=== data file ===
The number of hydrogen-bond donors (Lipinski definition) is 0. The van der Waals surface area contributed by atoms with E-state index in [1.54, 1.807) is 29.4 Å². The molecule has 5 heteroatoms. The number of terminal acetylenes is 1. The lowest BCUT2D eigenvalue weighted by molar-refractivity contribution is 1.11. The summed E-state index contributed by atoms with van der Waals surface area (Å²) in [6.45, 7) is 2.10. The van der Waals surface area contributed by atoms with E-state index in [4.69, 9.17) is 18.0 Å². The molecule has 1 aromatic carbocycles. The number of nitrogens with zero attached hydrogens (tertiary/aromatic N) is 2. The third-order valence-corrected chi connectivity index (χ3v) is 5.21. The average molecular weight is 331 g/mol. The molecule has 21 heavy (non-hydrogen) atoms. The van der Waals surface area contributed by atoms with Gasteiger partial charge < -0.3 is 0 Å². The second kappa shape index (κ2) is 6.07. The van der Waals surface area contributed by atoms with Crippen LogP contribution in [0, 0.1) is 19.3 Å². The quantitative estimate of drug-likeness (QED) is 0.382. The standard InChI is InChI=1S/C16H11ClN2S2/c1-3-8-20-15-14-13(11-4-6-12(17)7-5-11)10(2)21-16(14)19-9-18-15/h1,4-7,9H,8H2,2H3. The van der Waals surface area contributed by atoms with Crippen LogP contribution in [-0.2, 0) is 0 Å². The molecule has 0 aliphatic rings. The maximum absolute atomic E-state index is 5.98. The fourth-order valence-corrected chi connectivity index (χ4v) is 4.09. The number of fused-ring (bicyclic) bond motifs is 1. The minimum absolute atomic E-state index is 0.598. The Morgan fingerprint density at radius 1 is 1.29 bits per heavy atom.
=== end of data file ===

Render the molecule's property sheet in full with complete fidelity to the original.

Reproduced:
The number of hydrogen-bond donors (Lipinski definition) is 0. The van der Waals surface area contributed by atoms with E-state index in [1.54, 1.807) is 29.4 Å². The molecule has 5 heteroatoms. The number of terminal acetylenes is 1. The lowest BCUT2D eigenvalue weighted by molar-refractivity contribution is 1.11. The summed E-state index contributed by atoms with van der Waals surface area (Å²) in [6.45, 7) is 2.10. The van der Waals surface area contributed by atoms with E-state index in [4.69, 9.17) is 18.0 Å². The molecule has 1 aromatic carbocycles. The number of nitrogens with zero attached hydrogens (tertiary/aromatic N) is 2. The third-order valence-corrected chi connectivity index (χ3v) is 5.21. The average molecular weight is 331 g/mol. The molecule has 21 heavy (non-hydrogen) atoms. The van der Waals surface area contributed by atoms with Gasteiger partial charge < -0.3 is 0 Å². The second kappa shape index (κ2) is 6.07. The van der Waals surface area contributed by atoms with Crippen LogP contribution in [0, 0.1) is 19.3 Å². The quantitative estimate of drug-likeness (QED) is 0.382. The standard InChI is InChI=1S/C16H11ClN2S2/c1-3-8-20-15-14-13(11-4-6-12(17)7-5-11)10(2)21-16(14)19-9-18-15/h1,4-7,9H,8H2,2H3. The van der Waals surface area contributed by atoms with Crippen LogP contribution in [-0.2, 0) is 0 Å². The molecule has 0 aliphatic rings. The maximum absolute atomic E-state index is 5.98. The fourth-order valence-corrected chi connectivity index (χ4v) is 4.09. The number of fused-ring (bicyclic) bond motifs is 1. The minimum absolute atomic E-state index is 0.598. The Morgan fingerprint density at radius 1 is 1.29 bits per heavy atom.